Ann Thompson

Reporter & Midday Host

With more than 20 years of journalism experience in the Greater Cincinnati market, Ann Thompson brings a wealth of knowledge and expertise to her reporting. She has reported for WKRC, WCKY, WHIO-TV, Metro Networks and CBS/ABC Radio. Her work has been recognized by the Associated Press and the Society of Professional Journalists. In 2011 A-P named her “Best Reporter” for large market radio in Ohio. She has won awards from the Association of Women in Communications and the Alliance for Women in Media. Ann reports regularly on science and technology in Focus on Technology.

She has reported from Japan and South Korea, Germany and Belgium as part of fellowships from the East-West Center and RIAS.

Ways to Connect

Ann Thompson / WVXU

Kentucky Governor Steve Beshear, speaking at a Chamber of Commerce luncheon Wednesday, called on the business community to step up and work with the legislature to make the new Brent Spence bridge project happen. "You know, we've got a lot of things that need to be flexible that we need to pull together and work together on."

Consumer Electronics Association

Want to wrap your Christmas gift and New Year's resolution into one? Try a device that keeps track of your every waking (and sleeping) moment. The Fitbit Force and its competing brands, count your steps, distance, calories burned, stairs climbed, and active minutes. It also monitors how long and how well you sleep and syncs it with your computer and smartphone.

GE Aviation

Ohio EPA Director Scott Nally, challenged by Governor John Kasich to outcompete neighboring states for jobs and capital, points to a plan his agency used with GE Aviation to fast track permits. What normally could take up to 18 months to approve took just five months. Because it was so successful, the system of using six people instead of two to process the permit may be modeled around the state and nation.

GE Aviation's urgency

Ann Thompson / WVXU

State Senator Eric Kearney's life is about to get busier. The Cincinnati 9th district Democrat has been officially introduced as gubernatorial candidate Ed FitzGerald's running mate.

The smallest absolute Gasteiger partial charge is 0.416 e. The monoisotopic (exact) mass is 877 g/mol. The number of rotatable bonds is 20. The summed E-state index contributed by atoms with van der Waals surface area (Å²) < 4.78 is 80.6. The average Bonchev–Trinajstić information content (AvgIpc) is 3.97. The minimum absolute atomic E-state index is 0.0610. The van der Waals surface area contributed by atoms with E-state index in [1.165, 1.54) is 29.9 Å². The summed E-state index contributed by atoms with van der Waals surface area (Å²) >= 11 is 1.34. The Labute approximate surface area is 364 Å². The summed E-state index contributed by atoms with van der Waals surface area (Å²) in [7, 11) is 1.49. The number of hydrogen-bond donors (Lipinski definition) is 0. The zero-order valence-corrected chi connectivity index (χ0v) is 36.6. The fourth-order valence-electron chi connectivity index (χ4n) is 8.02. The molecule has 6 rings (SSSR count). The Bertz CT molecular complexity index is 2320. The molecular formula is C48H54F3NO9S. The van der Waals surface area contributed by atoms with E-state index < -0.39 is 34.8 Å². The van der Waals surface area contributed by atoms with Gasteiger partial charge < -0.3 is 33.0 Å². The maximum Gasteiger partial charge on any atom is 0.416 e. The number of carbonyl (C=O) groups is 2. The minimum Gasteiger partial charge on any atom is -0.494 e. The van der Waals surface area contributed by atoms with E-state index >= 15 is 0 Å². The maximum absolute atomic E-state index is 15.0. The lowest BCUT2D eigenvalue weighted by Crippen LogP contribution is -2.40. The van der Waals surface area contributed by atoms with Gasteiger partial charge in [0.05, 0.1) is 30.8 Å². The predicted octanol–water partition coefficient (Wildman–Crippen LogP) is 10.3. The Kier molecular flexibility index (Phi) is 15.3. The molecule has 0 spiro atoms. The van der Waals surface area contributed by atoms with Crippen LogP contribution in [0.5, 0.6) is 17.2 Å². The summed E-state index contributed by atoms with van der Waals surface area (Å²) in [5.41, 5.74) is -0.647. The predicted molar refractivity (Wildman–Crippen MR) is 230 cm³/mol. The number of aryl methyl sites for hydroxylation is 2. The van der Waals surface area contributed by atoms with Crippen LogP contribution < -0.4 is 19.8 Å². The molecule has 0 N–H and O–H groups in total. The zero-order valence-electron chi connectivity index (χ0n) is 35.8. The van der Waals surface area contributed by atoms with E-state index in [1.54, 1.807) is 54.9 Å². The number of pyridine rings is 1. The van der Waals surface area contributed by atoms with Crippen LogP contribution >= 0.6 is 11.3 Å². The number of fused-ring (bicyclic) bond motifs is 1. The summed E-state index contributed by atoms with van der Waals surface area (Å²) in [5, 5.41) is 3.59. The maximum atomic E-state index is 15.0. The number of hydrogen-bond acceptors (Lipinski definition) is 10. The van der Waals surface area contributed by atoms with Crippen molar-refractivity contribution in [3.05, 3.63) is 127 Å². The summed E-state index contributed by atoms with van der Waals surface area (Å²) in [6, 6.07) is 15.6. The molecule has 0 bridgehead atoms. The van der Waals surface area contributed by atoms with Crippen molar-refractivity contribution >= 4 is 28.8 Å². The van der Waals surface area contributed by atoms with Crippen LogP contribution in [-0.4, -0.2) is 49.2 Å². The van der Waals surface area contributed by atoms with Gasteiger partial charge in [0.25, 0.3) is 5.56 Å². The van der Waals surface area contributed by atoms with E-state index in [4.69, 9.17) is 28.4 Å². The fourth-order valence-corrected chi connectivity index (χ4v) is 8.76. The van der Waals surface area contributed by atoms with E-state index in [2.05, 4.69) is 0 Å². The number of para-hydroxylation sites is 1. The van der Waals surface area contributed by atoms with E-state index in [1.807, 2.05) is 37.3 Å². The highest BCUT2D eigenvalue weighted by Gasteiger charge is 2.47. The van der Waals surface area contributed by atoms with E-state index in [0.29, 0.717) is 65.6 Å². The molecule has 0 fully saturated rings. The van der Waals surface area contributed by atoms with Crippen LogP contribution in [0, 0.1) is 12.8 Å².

Supporters packed Crowley's in Mt. Adams waiting for the announcement and hung newly printed signs.

Kearney introduced his family and said, "Thank you so much, and Ed, I cannot thank you enough. This is really a great honor for me. I'm very excited and very enthusiastic."

Technology is leveling the playing field for the blind. A British researcher, Stephen Hicks of the University of Oxford, has invented a pair of glasses that act like a movie screen.

This BBC video shows how the glasses will work.

Cincinnati is hosting its first underground music festival, featuring Hip Hop and Electronic Dance Music Friday and Saturday.  The Ubahn Fest, underneath Second Street, features acts like this:

Northern Kentucky Drug Task Force

The task force studying Northern Kentucky's increasing heroin problem recommends a combination of increased police presence, legislation and prevention, treatment and recovery. The four-year plan to stabilize and reverse the epidemic, called Northern Kentucky's Collective Response to the Heroin Epidemic, is expected to cost $4 million.

The problem:

WDR

  Last month, revelations the U.S. National Security Agency may have tapped German Chancellor Angela Merkel’s cell phone caused an uproar. Now Washington and Berlin are discussing new rules to govern dealings between their spy agencies. To gain some insight into what Germans think about personal privacy and international spying, WVXU’s Ann Thompson talked with German broadcaster Uwe Schulz, who recently visited Cincinnati.

Emily Wendler / WVXU

Rumpke realizes your (recycled) trash could be another company's treasure. Armed with a brand new $32 million, 100,000 square foot sorting center in St. Bernard, Rumpke is taking tons of recyclables off the street and marketing the material to paper mills and businesses that buy plastic and other goods.

Ann Thompson / WVXU

International nuclear weapons inspectors are preparing to get a closer look at two Iranian facilities long suspected of having the capability of producing nuclear weapons. An agreement worked out Monday, with the International Atomic Energy Agency, failed to gain access to one of the most controversial sites, the Parchin military site, southwest of Tehran. The New York Times reports:

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